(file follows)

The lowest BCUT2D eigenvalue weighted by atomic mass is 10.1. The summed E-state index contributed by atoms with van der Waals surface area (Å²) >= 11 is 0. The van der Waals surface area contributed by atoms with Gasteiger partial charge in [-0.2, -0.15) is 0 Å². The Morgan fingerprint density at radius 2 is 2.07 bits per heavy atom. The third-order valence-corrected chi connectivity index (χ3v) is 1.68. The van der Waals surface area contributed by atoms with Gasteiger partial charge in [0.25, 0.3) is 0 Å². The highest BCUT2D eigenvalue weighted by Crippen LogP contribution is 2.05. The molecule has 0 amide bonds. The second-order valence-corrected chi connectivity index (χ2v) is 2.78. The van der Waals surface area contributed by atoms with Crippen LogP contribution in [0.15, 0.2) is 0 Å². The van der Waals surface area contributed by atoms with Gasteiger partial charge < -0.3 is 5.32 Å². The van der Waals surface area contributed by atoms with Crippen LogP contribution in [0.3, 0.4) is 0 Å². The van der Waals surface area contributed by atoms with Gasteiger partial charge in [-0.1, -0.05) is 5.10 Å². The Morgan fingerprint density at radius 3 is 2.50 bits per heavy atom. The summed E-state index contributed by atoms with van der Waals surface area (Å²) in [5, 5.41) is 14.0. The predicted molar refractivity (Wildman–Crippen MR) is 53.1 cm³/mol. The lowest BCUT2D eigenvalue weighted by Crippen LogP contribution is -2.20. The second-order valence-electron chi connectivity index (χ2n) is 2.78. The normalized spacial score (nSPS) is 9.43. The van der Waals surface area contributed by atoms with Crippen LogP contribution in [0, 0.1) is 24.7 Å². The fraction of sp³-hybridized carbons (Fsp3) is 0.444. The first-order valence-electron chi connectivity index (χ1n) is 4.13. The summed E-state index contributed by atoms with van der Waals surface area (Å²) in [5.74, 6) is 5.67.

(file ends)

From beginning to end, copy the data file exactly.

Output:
The lowest BCUT2D eigenvalue weighted by atomic mass is 10.1. The summed E-state index contributed by atoms with van der Waals surface area (Å²) >= 11 is 0. The van der Waals surface area contributed by atoms with Gasteiger partial charge in [-0.2, -0.15) is 0 Å². The Morgan fingerprint density at radius 2 is 2.07 bits per heavy atom. The third-order valence-corrected chi connectivity index (χ3v) is 1.68. The van der Waals surface area contributed by atoms with Gasteiger partial charge in [0.25, 0.3) is 0 Å². The highest BCUT2D eigenvalue weighted by Crippen LogP contribution is 2.05. The molecule has 0 amide bonds. The second-order valence-corrected chi connectivity index (χ2v) is 2.78. The van der Waals surface area contributed by atoms with Crippen LogP contribution in [0.15, 0.2) is 0 Å². The van der Waals surface area contributed by atoms with Gasteiger partial charge < -0.3 is 5.32 Å². The van der Waals surface area contributed by atoms with Crippen LogP contribution in [0.3, 0.4) is 0 Å². The van der Waals surface area contributed by atoms with Gasteiger partial charge in [-0.1, -0.05) is 5.10 Å². The Morgan fingerprint density at radius 3 is 2.50 bits per heavy atom. The summed E-state index contributed by atoms with van der Waals surface area (Å²) in [5, 5.41) is 14.0. The predicted molar refractivity (Wildman–Crippen MR) is 53.1 cm³/mol. The lowest BCUT2D eigenvalue weighted by Crippen LogP contribution is -2.20. The second-order valence-electron chi connectivity index (χ2n) is 2.78. The normalized spacial score (nSPS) is 9.43. The van der Waals surface area contributed by atoms with Crippen LogP contribution in [0, 0.1) is 24.7 Å². The fraction of sp³-hybridized carbons (Fsp3) is 0.444. The first-order valence-electron chi connectivity index (χ1n) is 4.13. The summed E-state index contributed by atoms with van der Waals surface area (Å²) in [5.74, 6) is 5.67.